The Health & Safety Executive (HSE) plans to update its basic guide to risk assessment to allow duty holders to use documents such as safety data sheets as written evidence of an assessment.
The proposed change is part of the HSE’s attempt to protect businesses from so-called “blue tape” in which customers, insurers or consultants insist on dedicated forms for all assessments. The executive plans to insert two new paragraphs in its leaflet INDG163: Risk Assessment: a brief guide to controlling risks in the workplace. These suggest duty holders should resist pressure to create unnecessary assessments and may contact its Myth Busters Challenge Panel if they are asked to exceed legal requirements. The panel was set up in 2012 to rebut unfounded claims that measures were required by health & safety law.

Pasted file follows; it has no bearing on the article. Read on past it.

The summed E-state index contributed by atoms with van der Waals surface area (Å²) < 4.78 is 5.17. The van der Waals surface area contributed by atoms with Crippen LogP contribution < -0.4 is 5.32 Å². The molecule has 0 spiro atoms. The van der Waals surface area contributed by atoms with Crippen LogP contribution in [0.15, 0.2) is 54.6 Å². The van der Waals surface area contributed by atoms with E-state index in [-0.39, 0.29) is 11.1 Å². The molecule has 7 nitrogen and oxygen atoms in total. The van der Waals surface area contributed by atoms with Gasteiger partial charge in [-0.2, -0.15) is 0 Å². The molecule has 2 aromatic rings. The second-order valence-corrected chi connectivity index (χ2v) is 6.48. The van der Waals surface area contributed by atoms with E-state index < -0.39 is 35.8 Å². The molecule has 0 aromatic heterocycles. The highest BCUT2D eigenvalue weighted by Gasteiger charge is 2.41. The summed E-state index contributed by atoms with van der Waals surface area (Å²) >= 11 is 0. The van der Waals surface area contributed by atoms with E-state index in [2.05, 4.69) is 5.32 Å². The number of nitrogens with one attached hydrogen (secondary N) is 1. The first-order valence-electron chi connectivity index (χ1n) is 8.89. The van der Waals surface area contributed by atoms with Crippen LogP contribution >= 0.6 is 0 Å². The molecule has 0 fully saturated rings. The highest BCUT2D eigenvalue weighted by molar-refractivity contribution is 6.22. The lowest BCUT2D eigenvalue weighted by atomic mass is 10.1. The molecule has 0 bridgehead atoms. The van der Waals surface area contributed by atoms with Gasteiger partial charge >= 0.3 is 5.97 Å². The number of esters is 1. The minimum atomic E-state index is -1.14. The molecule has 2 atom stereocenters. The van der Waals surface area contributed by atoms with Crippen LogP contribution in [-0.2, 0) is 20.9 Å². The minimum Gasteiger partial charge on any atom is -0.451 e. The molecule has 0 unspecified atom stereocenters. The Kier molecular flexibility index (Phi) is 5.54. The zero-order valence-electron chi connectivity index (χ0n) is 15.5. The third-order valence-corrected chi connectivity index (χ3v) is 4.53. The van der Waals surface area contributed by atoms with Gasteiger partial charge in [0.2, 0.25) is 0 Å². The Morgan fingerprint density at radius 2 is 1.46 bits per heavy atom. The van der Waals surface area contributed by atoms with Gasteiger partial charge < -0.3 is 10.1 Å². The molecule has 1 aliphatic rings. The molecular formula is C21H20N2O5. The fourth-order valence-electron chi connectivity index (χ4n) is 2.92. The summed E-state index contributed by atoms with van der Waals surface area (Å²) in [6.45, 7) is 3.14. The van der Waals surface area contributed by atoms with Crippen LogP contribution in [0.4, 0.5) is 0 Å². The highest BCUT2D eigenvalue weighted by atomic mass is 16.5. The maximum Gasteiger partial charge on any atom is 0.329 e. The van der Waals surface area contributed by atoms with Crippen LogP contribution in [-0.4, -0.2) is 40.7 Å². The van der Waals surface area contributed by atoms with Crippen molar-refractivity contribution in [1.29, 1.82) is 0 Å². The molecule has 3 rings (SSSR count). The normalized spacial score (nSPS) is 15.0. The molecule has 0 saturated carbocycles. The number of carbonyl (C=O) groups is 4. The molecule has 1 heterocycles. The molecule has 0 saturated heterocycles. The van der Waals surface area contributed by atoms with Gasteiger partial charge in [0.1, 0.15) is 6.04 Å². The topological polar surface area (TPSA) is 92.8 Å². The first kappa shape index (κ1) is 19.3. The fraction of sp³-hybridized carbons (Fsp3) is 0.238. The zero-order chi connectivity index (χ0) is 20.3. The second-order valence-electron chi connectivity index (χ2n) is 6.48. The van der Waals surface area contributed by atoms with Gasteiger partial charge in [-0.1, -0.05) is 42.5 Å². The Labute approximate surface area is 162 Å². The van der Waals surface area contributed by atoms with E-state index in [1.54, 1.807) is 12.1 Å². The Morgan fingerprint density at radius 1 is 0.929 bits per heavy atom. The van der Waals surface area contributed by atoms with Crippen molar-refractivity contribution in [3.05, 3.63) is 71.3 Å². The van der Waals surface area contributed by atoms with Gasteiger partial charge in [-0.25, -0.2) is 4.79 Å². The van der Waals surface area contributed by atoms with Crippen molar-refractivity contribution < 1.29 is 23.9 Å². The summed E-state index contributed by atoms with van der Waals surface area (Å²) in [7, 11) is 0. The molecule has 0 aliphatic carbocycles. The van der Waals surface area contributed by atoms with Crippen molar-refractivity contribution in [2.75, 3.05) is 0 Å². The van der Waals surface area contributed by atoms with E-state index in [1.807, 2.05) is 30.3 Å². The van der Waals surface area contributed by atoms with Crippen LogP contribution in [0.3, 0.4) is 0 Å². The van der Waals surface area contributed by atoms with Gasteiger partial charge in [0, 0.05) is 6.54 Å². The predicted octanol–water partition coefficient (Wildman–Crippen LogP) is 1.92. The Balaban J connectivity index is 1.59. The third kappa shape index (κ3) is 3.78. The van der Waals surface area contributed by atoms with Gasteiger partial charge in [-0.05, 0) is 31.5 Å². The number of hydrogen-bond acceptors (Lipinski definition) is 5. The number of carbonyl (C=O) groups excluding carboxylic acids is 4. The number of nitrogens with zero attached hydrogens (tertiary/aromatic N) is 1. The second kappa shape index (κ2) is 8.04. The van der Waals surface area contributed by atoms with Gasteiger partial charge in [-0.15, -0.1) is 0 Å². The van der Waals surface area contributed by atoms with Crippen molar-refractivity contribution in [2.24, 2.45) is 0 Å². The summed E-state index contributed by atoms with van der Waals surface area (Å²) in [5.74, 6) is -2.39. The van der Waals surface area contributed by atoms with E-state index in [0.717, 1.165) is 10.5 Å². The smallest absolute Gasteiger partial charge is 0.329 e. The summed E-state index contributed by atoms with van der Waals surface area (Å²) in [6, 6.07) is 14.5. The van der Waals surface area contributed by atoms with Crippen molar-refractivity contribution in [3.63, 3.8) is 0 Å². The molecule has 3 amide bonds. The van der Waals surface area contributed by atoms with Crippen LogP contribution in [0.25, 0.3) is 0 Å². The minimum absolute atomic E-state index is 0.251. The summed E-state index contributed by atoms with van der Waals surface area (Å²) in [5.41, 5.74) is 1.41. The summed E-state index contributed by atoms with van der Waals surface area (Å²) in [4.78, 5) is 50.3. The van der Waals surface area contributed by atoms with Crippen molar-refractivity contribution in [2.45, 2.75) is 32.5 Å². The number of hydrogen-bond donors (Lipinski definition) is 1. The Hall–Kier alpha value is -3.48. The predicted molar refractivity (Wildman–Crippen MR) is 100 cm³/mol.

On its website, the HSE says the requirements for employers with more than five employees to record significant risks can be satisfied in documents such as workplace housekeeping rules, manufacturers’ instructions, training materials, method statements and safety data sheets for chemicals.
“A risk assessment is not about creating huge amounts of paperwork,” said the HSE. “It is about identifying sensible measures to control the risks in your workplace. We want to put more emphasis on controlling risks and less on written assessments without reducing standards.”
The proposed additions to INDG163 are expected early this year.